And I would remain a village resident, a neighbour, someone who could do useful things in the community if so moved, someone whose monthly spending, and taxes paid, would help to keep the country's economy afloat. If asked, I would gladly serve on a jury. I would certainly hold an opinion on what politicians should do, and vote accordingly. Given all this, why was there this resistance to my becoming someone different, especially if I would certainly become a more relaxed, more confident, more emotionally unchained, more effective person?

Sophie's ongoing story and many other stories like hers provide the reason. Becoming someone different means abandoning a role. No longer looking like a man or a woman. No longer looking like a father or a mother. Appearance is everything to some people: they will not accept that the person within is basically the same, and that it's a question of identity, of self-perception, not a failure of love. The yearning of a slave for freedom and a new status, and not the desperation of a madman or coward to push others off one's tiny liferaft after the ship has sunk.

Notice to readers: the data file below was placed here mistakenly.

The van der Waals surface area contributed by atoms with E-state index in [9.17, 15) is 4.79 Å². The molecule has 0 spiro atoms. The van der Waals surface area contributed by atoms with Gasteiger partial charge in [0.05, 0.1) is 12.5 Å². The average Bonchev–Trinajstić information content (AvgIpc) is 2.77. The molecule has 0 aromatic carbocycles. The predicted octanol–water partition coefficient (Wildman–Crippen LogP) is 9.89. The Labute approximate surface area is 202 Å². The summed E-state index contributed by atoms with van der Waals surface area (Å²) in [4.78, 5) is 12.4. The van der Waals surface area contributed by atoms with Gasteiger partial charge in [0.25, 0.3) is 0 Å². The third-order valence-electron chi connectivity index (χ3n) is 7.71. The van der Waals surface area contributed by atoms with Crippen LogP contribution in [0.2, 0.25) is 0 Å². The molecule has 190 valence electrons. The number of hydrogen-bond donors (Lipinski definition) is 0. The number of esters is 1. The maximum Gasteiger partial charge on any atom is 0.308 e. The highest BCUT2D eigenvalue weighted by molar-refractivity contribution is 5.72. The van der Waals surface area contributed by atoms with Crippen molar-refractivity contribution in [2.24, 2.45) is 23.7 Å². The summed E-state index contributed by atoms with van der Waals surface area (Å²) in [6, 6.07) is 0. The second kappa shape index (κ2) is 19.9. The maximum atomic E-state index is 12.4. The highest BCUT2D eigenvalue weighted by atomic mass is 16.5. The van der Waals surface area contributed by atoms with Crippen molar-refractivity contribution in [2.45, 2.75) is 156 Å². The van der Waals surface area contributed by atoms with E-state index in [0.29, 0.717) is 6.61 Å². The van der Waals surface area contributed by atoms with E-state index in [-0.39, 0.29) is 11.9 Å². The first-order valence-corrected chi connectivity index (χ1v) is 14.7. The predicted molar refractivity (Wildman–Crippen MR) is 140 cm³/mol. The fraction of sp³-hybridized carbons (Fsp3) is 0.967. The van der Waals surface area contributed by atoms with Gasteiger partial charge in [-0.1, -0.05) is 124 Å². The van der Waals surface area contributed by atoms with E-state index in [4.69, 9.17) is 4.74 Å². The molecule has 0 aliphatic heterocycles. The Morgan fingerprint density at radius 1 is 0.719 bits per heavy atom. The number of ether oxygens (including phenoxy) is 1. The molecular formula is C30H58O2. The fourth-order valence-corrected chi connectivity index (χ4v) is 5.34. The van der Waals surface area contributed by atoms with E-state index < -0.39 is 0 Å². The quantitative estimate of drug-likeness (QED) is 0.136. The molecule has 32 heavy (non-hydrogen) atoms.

It seems that a small percentage of relationships, obviously very special ones, do survive the shipwreck. Sophie put it at 3%. I'd put it at less than even that, not because I'm a pessimist, but because relationship breakup seems so universal. I personally know of one or two that are bucking the usual rule, and I hold onto them as if they were Glad Tidings Of Great Joy in a religious sense. They say: it can be done.

But I keep coming back to the cost. It's like a Law of Physics. Every action has its reaction, so that things stay in equilibrium and the energy balance is maintained. Perhaps the chief lesson in life, made vivid by having to become someone different and unfamiliar to others, is that there is no such thing as an act with no consequences.

Regret is something else. Regret has its place, but in a survival scenario it is a luxury no living thing can afford. It saps courage and the will to fight. But regret is not the same thing as sorrow for what has been lost forever. Every person, every animal I could say, experiences sorrow. It's a natural emotion. It makes your heart heavy, your throat tight, your eyes brim with tears. And then, having mourned, you step forward along a path that leads to who knows where, even if you have a map and think you know where you're going.

I've not gone far down that path yet. I still think I know where I am. But I'm already lost. It doesn't matter: the adventure is enthralling all the same.


  1. I gave up reading other folks' stories years ago. Interesting as they were I have my own life to live with its problems and so I get on with it. I feel you cannot keep going over the past even though there will be similarities with your own story and getting upset reading the stories of others.

    Shirley Anne x

  2. My choice. I am still interested.